Few Latinos will cast ballots in tomorrow’s GOP primaries, which is the case in most states aside from Florida. All the same, Latinos have factored into the party nominating process as a subject of debate and policy positioning. Republican candidates have devoted quite a bit of time to issues disproportionately affecting Latinos, asserting their party and ideological bona fides on topics like official English language laws, immigration, Mexican border control, the DREAM Act, bilingual education and various identification laws. From the vantage point of most Latino voters, the Republican party champions positions opposite to their interests. So what are Latino interests? The best way to find out, is to ask them, which is the fundamental approach of survey methodology.
Contrary to the view that Latinos are too diverse to share a common politics, there are some issues where the group coalesces. There is substantial agreement across many distinct segments within the Latino population (generational cohort, state, national origin, party) on matters related to identity politics. Take the DREAM Act for example; the issue has broad appeal to the Latino electorate, but not so for any of the GOP presidential contenders. Ron Paul has voted against it already as a House member, while Romney and Santorum vowed to veto the bill given the opportunity. Gingrich prefers compulsory military service as the path to citizenship for those whose parents brought them into the country as children without authorization.
Do You Support the DREAM Act?
Latino Voter Responses by Nativity and National Origin Group
Latino Voter Responses by State and Party Identification
Latino Voter Responses by Income, Education and Age
The illustrations above show Latino voters in all demographic categories overwhelmingly support the DREAM Act. National origin, party identification and socioeconomic status do not differentiate opinions. Preferences range from “strongly support” to “somewhat support”; with the clear majority — over 50% — voicing strong support no matter their demographic profile.
Arizona SB 1070
All GOP candidates have voiced strong support for SB1070, sometimes in the name of states rights, and other times in terms of the policy content. During the CNN debate in Arizona last week, Mitt Romney said “Arizona is a model” for immigration policy and he would drop the Department of Justice suit against the state upon his election. Governor Jan Brewer, who gained a national following since she signed the bill into law, officially endorsed Romney over the weekend. Gingrich has expressed the same intent, saying the DOJ is preventing Arizona, Alabama, and South Carolina from helping the federal government enforce the law. [The United States Supreme Court will begin hearing Arizona v. United States two months from now, April 25th, and will likely rule on the matter long before the next inauguration.]
Do You Support Arizona SB 1070?
Percent Latino voters responding “strongly oppose” and “oppose” by state
Latino voters overwhelmingly oppose SB1070, no matter their state of residence. Distance from the state and immigrant experience have no bearing. US and foreign-born Latino voters in Arizona are equally concerned about the potential impact on Latino Americans.
How likely is it that Latino American citizens will be questioned by police?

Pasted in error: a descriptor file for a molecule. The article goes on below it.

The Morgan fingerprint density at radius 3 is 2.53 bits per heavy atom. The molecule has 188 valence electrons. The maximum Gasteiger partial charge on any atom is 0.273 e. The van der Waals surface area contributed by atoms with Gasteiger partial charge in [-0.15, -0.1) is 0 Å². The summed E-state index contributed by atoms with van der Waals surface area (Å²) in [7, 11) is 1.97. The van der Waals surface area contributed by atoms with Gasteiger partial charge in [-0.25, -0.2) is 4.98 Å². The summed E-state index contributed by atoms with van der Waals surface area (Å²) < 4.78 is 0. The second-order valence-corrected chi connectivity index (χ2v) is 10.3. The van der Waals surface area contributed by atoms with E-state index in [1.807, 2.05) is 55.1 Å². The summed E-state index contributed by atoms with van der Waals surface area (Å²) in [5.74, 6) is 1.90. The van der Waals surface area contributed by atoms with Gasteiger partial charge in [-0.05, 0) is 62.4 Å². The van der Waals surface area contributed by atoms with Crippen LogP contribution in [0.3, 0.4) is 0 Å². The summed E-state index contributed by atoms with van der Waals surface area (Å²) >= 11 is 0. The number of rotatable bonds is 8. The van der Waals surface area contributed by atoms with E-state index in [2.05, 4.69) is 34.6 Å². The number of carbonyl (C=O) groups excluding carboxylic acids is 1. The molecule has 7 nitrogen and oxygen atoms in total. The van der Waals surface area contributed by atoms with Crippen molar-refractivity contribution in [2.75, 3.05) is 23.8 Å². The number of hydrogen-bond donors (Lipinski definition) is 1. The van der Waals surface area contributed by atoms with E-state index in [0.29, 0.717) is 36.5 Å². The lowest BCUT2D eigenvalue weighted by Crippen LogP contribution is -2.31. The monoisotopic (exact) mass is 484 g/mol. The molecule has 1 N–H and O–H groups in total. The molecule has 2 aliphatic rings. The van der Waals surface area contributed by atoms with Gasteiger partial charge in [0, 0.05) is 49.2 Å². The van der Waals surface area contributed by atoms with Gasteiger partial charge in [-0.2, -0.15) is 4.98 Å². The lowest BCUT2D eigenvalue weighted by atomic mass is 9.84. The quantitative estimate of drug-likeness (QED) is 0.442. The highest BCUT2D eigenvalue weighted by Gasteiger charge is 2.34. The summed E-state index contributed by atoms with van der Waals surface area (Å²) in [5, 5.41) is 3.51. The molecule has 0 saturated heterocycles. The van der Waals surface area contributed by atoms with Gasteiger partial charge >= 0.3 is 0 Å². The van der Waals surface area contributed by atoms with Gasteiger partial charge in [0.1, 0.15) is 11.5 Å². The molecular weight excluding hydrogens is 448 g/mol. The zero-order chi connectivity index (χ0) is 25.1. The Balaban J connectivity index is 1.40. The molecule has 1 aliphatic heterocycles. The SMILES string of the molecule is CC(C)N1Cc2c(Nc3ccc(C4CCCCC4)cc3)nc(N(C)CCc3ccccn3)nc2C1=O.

Percent Arizona Latino voters answering “likely” and “very likely” by immigrant cohort
At the CNN Arizona debate last week, the candidates accorded respect and deference to Maricopa County Sherriff Joe Arpaio. Santorum and Romney praised Arpaio’s work and law enforcement efforts. The auditorium audience applauded at the mention (and camera shot) of Sherriff Joe, and again to candidate references to his good work. But, these applause lines come at the expense of Latinos. Arpaio is currently under federal investigation for leading his law enforcement agency with “pervasive bias against Latinos.” When former candidate Rick Perry campaigned with Arpaio’s endorsement, GOP Latino groups called for Perry to withdraw his candidacy. In-group distinctions (even party preference) make little difference on issues pertinent to the larger ethnic group.
Count On It
Like any other voters, Latinos will choose candidates closest to their political preferences. Of course it makes sense that Latinos voters prefer not to be national scapegoats for American economic and social ills. The graphic below illustrates this point. In the 2010 midterm elections, Latino voters said anti-Latino sentiment was among the most important – if not the most important – factors influencing whether and for whom to vote. In essence, many Latinos showing up on Election Day to play defense for the team.
Does Anti-Latino Sentiment Influence Turnout and Vote Choice Decisions?
Percent of Latino Voters who said it was “the most” or “one of the most” important factors
(Source: Latino Decisions Election Eve Poll, November 2010)
The data show Latino voters in Republican, Democratic and swing states alike are motivated by group-specific concerns. Republicans cannot count on low Latino voter turnout as part of a winning strategy. Democrats cannot assume Latino support to lead them to victory either.
Despite diminished enthusiasm, millions of Latinos will vote in 2012. The Latino eligible electorate has grown by two million since 2008, and anti-Latino sentiment has increased in the eyes of Latino voters. Beyond whatever ethnic politics plays out in the presidential campaign, there are also competitive down ballot contests, Latino candidates, and combinations thereof with the potential to draw Latino voters to the polls. Candidates, issues, and party strength will vary across states and contests, but Latino voter distaste for rhetoric and policy detrimental to the group will remain constant. We can count on that.